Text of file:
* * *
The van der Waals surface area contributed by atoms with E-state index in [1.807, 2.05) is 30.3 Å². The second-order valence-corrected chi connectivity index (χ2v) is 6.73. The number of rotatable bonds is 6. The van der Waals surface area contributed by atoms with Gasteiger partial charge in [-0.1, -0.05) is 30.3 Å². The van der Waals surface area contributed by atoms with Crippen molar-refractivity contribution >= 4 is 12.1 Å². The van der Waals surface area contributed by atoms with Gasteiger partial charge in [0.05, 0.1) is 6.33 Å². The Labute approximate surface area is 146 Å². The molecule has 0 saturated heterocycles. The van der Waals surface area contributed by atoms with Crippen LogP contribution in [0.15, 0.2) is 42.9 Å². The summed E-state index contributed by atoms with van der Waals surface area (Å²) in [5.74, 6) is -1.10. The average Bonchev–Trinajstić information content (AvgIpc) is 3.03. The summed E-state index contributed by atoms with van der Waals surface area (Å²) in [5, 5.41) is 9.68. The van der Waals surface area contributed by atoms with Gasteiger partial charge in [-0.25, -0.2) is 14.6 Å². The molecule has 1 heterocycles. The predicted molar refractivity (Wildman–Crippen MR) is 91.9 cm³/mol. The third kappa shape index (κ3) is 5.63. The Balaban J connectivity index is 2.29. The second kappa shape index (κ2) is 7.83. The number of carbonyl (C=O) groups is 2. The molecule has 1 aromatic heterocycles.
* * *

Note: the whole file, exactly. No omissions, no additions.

The van der Waals surface area contributed by atoms with E-state index in [1.807, 2.05) is 30.3 Å². The second-order valence-corrected chi connectivity index (χ2v) is 6.73. The number of rotatable bonds is 6. The van der Waals surface area contributed by atoms with Gasteiger partial charge in [-0.1, -0.05) is 30.3 Å². The van der Waals surface area contributed by atoms with Crippen molar-refractivity contribution >= 4 is 12.1 Å². The van der Waals surface area contributed by atoms with Gasteiger partial charge in [0.05, 0.1) is 6.33 Å². The Labute approximate surface area is 146 Å². The molecule has 0 saturated heterocycles. The van der Waals surface area contributed by atoms with Crippen LogP contribution in [0.15, 0.2) is 42.9 Å². The summed E-state index contributed by atoms with van der Waals surface area (Å²) in [5.74, 6) is -1.10. The average Bonchev–Trinajstić information content (AvgIpc) is 3.03. The summed E-state index contributed by atoms with van der Waals surface area (Å²) in [5, 5.41) is 9.68. The van der Waals surface area contributed by atoms with Gasteiger partial charge in [-0.25, -0.2) is 14.6 Å². The molecule has 1 heterocycles. The predicted molar refractivity (Wildman–Crippen MR) is 91.9 cm³/mol. The third kappa shape index (κ3) is 5.63. The Balaban J connectivity index is 2.29. The second kappa shape index (κ2) is 7.83. The number of carbonyl (C=O) groups is 2. The molecule has 1 aromatic heterocycles.